Skip to comments.A Link to the Past; Faithful Await Return of Luxembourgian Dish (Mustripen Alert!)
Posted on 02/03/2008 8:40:56 AM PST by Diana in Wisconsin
Lake Church, WI - Picky eaters don't line up for mustripen.
But those who grew up eating the blood-and-cabbage sausage of Luxembourgian origin eagerly anticipate winter, when mustripen (pronounced moose-try-pin) occasionally appears on restaurant and church breakfast menus in rural Ozaukee and Sheboygan county towns where Luxembourger roots run deep.
"It's hard to get past the smell and the unappetizing appearance," said Briana Birenbaum, a 21-year-old accounting major at the University of Wisconsin-Whitewater, who finally caved in to family heritage pressure and tried mustripen at the St. Mary Parish School's annual mustripen and pancake breakfast last weekend.
"I mean, look at it!" Birenbaum exclaimed, wrinkling her nose and curling her upper lip as she poked a brown hunk on her plate with a fork. "It's cabbage and blood and other gross things from a pig. How appetizing is that?"
Birenbaum's Luxembourger dad, Pat, begs to differ, though mom Jean - not of Luxembourgian descent - has refused to taste mustripen through 26 years of marriage.
"I can't get it at home - my wife won't make it - so I have to go out for it," Pat Birenbaum said with a sigh.
Diners who can get past the doggie doo-doo appearance may sample the casing-clad sausage today from the $7.75 all-you-can-eat breakfast buffet at Hobo's Korner Kitchen on Main St. in Belgium. The buffet ($4.50 for kids) also includes less controversial sausage links, fried potatoes, eggs, bacon and fruit.
Hobo's serves its mustripen breakfast buffet the first Sunday of every month from September through May, and typically goes through 80 to 100 pounds of the stuff between 7 and 10:30 a.m., though business is slower on Green Bay Packers game days, assistant manager Jim Pollack noted. (Today's Super Bowl isn't expected to detract from business.)
Mustripen lovers come from as far as Minnesota and Illinois, Pollack said.
"You either love it or you hate it; there's nothing in between."
Five Pillars Supper Club, just east of Random Lake, also serves mustripen on its brunch buffet the third Sunday of the month from September through May.
Like Norwegian lutefisk or Southern chitlins, mustripen is considered culturally important, but with opposing sides on its edibility. Mustripen started as a fall and spring hog-butchering tradition to use up undesirable pig parts.
Today, mustripen divides families such as the Birenbaums of Belgium into factions, pitting those who love it, even crave it, against those who won't allow it in the house. Opinion usually breaks along generational lines, with a strong elderly following, though adventurous 20-somethings have been known to try mustripen and like it.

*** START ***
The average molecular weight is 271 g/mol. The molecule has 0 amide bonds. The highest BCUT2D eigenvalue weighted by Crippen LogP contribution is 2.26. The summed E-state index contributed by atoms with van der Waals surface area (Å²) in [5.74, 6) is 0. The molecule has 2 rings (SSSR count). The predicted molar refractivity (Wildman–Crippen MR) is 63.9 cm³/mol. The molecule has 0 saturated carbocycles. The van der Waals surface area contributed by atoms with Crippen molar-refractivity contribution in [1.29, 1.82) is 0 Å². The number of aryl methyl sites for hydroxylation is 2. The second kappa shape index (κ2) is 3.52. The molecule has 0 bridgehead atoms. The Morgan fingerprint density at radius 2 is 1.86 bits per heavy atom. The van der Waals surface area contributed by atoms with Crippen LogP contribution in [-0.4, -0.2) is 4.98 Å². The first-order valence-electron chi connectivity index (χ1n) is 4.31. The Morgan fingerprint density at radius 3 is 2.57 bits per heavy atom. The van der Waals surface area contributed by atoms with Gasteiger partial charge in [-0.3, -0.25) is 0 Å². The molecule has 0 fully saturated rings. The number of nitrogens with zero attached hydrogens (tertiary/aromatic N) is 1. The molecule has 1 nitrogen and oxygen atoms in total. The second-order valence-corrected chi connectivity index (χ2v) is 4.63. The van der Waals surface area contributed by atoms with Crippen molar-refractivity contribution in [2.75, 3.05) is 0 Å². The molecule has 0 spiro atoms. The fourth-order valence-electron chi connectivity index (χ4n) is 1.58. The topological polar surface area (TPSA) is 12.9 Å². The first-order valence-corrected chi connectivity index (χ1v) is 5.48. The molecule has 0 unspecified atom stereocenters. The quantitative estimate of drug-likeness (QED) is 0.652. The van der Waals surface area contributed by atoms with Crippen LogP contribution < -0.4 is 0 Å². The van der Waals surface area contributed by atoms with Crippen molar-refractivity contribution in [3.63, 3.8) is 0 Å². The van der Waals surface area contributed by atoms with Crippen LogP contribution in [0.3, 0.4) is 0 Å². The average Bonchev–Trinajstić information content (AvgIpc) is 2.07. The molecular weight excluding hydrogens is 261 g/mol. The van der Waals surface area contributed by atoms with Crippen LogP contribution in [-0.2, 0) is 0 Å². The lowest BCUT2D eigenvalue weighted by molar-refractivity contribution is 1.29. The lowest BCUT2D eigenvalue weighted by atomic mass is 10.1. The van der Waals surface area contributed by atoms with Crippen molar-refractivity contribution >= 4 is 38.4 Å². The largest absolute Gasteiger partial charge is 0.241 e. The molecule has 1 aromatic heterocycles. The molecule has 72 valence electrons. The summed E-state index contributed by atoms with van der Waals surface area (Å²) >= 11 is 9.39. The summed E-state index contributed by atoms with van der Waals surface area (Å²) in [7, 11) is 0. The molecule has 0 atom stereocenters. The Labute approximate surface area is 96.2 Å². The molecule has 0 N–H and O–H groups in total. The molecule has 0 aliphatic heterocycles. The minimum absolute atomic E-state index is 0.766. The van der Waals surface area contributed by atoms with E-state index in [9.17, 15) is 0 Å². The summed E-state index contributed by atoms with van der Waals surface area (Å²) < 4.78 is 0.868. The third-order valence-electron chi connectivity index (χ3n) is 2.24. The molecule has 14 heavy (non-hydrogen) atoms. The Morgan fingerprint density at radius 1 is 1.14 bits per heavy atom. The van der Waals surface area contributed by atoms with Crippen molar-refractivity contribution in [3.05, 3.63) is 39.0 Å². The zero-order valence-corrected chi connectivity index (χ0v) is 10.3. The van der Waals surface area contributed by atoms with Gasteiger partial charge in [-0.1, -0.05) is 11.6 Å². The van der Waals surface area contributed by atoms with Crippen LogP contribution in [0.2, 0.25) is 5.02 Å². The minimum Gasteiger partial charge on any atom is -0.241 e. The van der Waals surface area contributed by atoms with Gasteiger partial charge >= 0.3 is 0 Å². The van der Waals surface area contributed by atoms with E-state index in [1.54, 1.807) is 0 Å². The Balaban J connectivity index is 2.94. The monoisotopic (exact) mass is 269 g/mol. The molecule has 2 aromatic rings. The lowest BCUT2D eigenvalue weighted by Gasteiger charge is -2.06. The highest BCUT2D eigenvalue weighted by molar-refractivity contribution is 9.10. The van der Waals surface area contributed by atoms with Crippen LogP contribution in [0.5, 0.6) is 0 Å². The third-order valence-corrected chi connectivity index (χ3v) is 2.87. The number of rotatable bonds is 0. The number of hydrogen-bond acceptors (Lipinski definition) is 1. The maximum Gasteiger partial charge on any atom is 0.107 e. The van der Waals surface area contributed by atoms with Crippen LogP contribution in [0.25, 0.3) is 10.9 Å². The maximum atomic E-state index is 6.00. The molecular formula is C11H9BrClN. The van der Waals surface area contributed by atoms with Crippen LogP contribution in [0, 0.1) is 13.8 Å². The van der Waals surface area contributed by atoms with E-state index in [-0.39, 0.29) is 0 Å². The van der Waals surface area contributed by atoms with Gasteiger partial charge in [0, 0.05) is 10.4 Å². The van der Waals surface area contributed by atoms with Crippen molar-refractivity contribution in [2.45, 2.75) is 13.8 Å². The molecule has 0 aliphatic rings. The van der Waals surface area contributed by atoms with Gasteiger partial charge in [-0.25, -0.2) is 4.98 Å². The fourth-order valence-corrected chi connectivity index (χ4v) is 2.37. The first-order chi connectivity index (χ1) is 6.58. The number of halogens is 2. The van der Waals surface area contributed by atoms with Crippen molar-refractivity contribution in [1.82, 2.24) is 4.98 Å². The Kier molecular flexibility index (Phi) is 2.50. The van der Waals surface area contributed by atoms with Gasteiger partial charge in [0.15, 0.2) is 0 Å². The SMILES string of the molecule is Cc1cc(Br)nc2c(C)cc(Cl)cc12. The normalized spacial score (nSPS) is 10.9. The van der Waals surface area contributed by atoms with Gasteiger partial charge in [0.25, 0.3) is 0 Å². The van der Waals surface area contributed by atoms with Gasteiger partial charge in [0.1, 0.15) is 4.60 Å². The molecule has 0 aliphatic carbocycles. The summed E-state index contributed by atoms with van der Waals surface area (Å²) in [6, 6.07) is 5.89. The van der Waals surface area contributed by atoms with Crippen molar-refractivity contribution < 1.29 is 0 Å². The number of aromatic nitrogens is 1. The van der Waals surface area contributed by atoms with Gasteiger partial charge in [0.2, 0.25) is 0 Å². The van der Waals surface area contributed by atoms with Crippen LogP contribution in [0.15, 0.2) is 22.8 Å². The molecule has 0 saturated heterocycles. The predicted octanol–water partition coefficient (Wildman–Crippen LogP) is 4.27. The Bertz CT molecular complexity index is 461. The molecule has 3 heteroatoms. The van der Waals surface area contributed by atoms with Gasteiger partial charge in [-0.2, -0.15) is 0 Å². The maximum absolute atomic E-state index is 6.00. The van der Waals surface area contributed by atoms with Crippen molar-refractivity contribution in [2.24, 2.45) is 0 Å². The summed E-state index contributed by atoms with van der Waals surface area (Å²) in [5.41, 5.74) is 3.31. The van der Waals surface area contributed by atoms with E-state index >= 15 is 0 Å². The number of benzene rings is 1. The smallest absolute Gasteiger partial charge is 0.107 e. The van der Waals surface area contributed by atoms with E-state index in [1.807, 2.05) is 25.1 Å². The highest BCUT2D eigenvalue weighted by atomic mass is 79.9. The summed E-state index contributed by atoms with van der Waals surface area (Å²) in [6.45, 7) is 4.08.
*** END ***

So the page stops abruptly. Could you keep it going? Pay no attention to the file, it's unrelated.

Briana Birenbaum, who tasted five bites chased with pancake, conceded, "It tastes better than I thought it would. It even melted in my mouth."
Pat Birenbaum said he goes to either his parents' house or to Hobo's Korner Kitchen to satisfy his mustripen cravings.
Both Hobo's and Five Pillars get their mustripen from Schwai's Meat & Sausage Market in Fredonia and Jackson. Schwai's might be the only mustripen source in Wisconsin, though it's difficult to confirm.
Tom Schwai, a third-generation sausage-maker, said he has grown accustomed to the distinctive smell of mustripen, which he attributes to the summer savory herb that gives it flavor, and possibly the cooked cabbage and beef blood.
"The blood isn't gonna hurt you, and you can't taste it," he added. "It's iron. It's good for you."
The sausages begin with fatty pig jowls and picnic ham, cabbage, onion, spices and bread, Schwai said. Those ingredients are cooked together, then the mixture is fed through a grinder, then a mixer to get a smooth texture. He adds a quart of beef blood near the end for moisture. (Pork blood isn't allowed because of the potential for disease.)
That mixture is stuffed into natural pork casings, cooked to a safe 160 degrees, and plunged into ice water to prevent spoilage. Links are hung in a cooler for storage.
Schwai got the recipe from Alex Noster, a beloved sausage-maker who died three years ago this month when his Ford Escort broke through the ice on Random Lake. Noster had been ice fishing earlier with friends, and was on his way to Hobo's to check on ingredients for his next batch of mustripen when the accident occurred.
Many area residents feared the recipe would be lost with Noster, as mustripen-making no longer is common practice on farms. But Noster had shared the recipe with Schwai before he died, Schwai said.
Schwai figures he makes about 100 pounds of mustripen two to three times a month.
"Demand is growing," he said. "Believe it or not."
The recipe has changed since it was a farm breakfast staple of older generations; it used to be made with the head of the pig and pig's blood.
Vern Arendt, 87, of Port Washington fondly recalls the savory smell of mustripen from his childhood on a farm near Belgium. "It was a wonderful smell coming up from the barn after chores. And by the time you sat down at the table, you were hungry."
He also remembers when his mother would serve the last of the mustripen in springtime. "It was like a funeral. Everyone would leave the table with a sad face."
Members of the Catholic Order of Foresters - many of them mustripen aficionados - served nearly 90 pounds of the brown sausage at the recent St. Mary Parish School pancake breakfast.